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Article ID: 700802

Physicists Train Robotic Gliders to Soar Like Birds

University of California San Diego

Scientists know that upward currents of warm air assist birds in flight. To understand how birds find and navigate these thermal plumes, researchers used reinforcement learning to train gliders to autonomously navigate atmospheric thermals. The research highlights the role of vertical wind accelerations and roll-wise torques as viable biological cues for soaring birds. The findings also provide a navigational strategy that directly applies to the development of UAVs.

Released:
19-Sep-2018 4:05 PM EDT

Article ID: 700635

More Than 4 Billion Birds Stream Overhead During Fall Migration

Cornell University

Using cloud computing and data from 143 weather radar stations across the continental United States, Cornell Lab of Ornithology researchers can now estimate how many birds migrate through the U.S. and the toll that winter and these nocturnal journeys take. Their findings are published in Nature Ecology & Evolution.

Released:
17-Sep-2018 11:05 AM EDT

Article ID: 700525

Creating a Continental Bird Migration Forecast

Cornell University

September is the peak of autumn bird migration, and billions of birds are winging their way south in dramatic pulses. A new study published in the journal Science reports that scientists can now reliably predict these waves of bird migration up to seven days in advance. The study details the underlying methods that power migration forecasts, which can be used as a bird conservation tool.

Released:
13-Sep-2018 2:30 PM EDT
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Article ID: 700174

Birds Retreating From Climate Change, Deforestation in Honduras Cloud Forests

University of Utah

Cloud forests are not immune to down-to-earth problems of climate change and deforestation. A 10-year study of bird populations in Cusuco National Park, Honduras, shows that the peak of bird diversity in this mountainous park is moving higher in elevation. Additional land protection may not be enough to reverse the trend, driven in part by globally rising temperatures.

Released:
6-Sep-2018 4:55 PM EDT
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Article ID: 699068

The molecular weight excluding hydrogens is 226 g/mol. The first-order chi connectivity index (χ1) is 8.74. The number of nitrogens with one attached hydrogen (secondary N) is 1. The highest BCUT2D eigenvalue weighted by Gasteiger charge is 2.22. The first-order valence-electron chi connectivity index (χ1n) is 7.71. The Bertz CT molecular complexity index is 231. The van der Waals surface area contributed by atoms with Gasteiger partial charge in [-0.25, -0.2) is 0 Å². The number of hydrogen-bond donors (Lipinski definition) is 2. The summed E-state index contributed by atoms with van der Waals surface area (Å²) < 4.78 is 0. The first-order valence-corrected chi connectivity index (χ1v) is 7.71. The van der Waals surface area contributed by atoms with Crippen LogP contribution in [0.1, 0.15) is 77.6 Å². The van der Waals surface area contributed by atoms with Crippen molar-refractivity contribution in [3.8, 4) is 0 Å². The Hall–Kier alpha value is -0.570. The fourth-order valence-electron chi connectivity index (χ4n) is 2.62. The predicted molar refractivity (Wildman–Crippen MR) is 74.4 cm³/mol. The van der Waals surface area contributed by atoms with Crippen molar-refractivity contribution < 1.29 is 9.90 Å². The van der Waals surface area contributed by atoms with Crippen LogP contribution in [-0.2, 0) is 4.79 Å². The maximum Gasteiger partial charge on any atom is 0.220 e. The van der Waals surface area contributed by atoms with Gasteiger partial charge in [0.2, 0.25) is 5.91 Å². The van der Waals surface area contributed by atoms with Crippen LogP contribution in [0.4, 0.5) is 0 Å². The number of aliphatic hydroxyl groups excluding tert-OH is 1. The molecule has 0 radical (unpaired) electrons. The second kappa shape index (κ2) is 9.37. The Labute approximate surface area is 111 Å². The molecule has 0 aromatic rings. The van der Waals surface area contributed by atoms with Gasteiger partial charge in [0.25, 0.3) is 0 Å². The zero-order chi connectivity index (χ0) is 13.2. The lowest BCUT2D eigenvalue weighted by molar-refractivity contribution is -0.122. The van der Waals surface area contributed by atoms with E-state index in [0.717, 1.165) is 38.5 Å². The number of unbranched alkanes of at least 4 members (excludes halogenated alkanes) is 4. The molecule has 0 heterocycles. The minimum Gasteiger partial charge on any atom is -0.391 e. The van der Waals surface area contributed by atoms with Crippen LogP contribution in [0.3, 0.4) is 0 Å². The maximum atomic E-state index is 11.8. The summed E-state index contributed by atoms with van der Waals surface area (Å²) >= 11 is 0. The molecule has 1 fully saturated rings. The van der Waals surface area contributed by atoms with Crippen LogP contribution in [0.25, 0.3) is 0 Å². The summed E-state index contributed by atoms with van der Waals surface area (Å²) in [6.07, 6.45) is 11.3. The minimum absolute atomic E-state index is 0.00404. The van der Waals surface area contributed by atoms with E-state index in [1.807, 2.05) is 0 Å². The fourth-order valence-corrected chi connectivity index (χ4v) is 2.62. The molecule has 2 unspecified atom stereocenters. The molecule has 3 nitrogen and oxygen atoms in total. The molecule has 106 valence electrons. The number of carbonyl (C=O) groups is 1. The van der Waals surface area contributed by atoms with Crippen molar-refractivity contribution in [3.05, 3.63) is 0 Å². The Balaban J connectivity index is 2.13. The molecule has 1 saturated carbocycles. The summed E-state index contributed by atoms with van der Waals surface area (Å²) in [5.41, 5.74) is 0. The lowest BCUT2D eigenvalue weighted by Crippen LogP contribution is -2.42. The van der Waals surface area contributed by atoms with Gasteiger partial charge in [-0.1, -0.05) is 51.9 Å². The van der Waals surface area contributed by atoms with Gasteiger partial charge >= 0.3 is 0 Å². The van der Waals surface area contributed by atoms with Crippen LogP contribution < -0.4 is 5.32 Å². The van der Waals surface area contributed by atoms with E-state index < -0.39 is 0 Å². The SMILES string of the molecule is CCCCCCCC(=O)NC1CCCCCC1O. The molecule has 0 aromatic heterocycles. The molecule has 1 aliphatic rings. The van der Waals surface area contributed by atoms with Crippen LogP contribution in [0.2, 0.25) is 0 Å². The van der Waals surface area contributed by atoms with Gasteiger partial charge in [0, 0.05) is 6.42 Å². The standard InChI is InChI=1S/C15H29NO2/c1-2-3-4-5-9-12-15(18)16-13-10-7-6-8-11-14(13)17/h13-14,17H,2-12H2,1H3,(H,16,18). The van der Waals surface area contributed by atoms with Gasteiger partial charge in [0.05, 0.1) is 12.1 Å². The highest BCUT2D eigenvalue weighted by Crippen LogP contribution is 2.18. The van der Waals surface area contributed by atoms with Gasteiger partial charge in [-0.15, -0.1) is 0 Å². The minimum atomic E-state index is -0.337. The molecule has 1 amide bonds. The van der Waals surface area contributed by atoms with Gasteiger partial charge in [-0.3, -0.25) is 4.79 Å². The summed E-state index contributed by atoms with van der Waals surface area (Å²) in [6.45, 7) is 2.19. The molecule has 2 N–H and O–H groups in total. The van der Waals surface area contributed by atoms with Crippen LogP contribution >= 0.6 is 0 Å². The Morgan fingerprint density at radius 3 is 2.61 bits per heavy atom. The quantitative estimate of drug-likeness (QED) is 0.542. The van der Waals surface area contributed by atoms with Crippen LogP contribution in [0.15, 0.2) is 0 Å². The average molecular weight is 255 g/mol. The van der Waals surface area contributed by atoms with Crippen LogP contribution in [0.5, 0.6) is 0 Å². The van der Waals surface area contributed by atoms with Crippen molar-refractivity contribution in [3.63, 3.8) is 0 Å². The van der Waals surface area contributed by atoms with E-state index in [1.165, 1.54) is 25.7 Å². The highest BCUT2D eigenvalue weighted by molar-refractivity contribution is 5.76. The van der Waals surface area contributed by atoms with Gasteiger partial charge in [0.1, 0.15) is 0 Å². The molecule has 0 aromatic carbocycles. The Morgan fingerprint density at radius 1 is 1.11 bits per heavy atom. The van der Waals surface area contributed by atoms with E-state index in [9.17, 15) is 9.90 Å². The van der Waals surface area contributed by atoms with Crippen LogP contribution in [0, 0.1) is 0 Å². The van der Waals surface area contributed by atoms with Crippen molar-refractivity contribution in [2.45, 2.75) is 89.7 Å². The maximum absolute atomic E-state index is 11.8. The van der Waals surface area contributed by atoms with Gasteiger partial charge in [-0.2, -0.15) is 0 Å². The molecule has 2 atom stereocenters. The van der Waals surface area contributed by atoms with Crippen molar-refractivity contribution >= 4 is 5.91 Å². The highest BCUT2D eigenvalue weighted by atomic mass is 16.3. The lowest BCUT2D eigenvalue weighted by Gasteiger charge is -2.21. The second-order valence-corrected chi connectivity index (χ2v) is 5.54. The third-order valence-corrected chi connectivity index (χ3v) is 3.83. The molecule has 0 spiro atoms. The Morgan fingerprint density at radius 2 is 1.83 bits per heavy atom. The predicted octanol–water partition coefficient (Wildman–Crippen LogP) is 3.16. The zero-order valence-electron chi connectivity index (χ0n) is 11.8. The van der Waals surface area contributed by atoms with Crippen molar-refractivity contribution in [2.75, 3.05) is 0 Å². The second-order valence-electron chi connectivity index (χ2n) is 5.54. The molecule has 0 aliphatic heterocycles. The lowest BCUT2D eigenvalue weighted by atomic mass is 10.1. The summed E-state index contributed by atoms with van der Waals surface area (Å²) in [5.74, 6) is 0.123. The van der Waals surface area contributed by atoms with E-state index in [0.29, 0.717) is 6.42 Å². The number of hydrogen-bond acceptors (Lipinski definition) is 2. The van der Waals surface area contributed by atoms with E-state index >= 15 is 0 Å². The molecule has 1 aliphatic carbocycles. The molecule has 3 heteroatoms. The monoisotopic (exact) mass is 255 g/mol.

Bird Communities Dwindle on New Mexico’s Pajarito Plateau

Los Alamos National Laboratory

Researchers have found declines in the number and diversity of bird populations at nine sites surveyed in northern New Mexico, where eight species vanished over time while others had considerably dropped.

Released:
15-Aug-2018 4:45 PM EDT
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Article ID: 699028

Play-Doh Helps Plant Research

University of Delaware

You know that smell of fresh cut grass? It's a cry for help. Plants use scent cues to protect themselves and new research has identified the use of these plant volatiles in agricultural settings.

Released:
15-Aug-2018 11:05 AM EDT
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Article ID: 698619

UF Study: Snail Kites Must Do More Than Move to Thrive

University of Florida Institute of Food and Agricultural Sciences

For a new study, UF/IFAS researchers used nine years of data to find out whether snail kites are reproducing after they move, and how these findings might change conservation strategies.

Released:
6-Aug-2018 3:05 PM EDT
  • Embargo expired:
    31-Jul-2018 11:00 AM EDT

Article ID: 697913

Creating a (Synthetic) Song from a Zebra Finch’s Muscle

American Institute of Physics (AIP)

Birds create songs by moving muscles in their vocal organs to vibrate air passing through their tissues, and new research shows that these muscles act in concert to create sound. Scientists describe how zebra finches produce songs in this week’s Chaos: Using electromyographic signals, they tracked the activity of one muscle involved in creating sound, the syringealis ventralis. They then used the data from this muscle to create a synthetic zebra finch song.

Released:
25-Jul-2018 8:05 AM EDT

Article ID: 698089

For Spinal Fusion Surgery Patients, Taking Opioids Before Surgery Is Major Risk Factor for Long-Term Opioid Use

Wolters Kluwer Health: Lippincott Williams and Wilkins

Patients taking opioids for at least three months before spinal fusion surgery in the lower spine are much more likely to continue taking opioids one year after surgery, reports a study in Spine. The journal is published in the Lippincott portfolio by Wolters Kluwer.

Released:
26-Jul-2018 10:10 AM EDT
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Article ID: 697487

Variations of a Single Gene Drive Diverse Pigeon Feather Patterns

University of Utah

In a new study, biologists have discovered that different versions of a single gene, called NDP (Norrie Disease Protein), have unexpected links between color patterns in pigeons, and vision defects in humans. The gene variations were likely bred into pigeons by humans from a different pigeon species and are now evolutionarily advantageous in wild populations of feral pigeons living in urban environments.

Released:
17-Jul-2018 8:00 AM EDT

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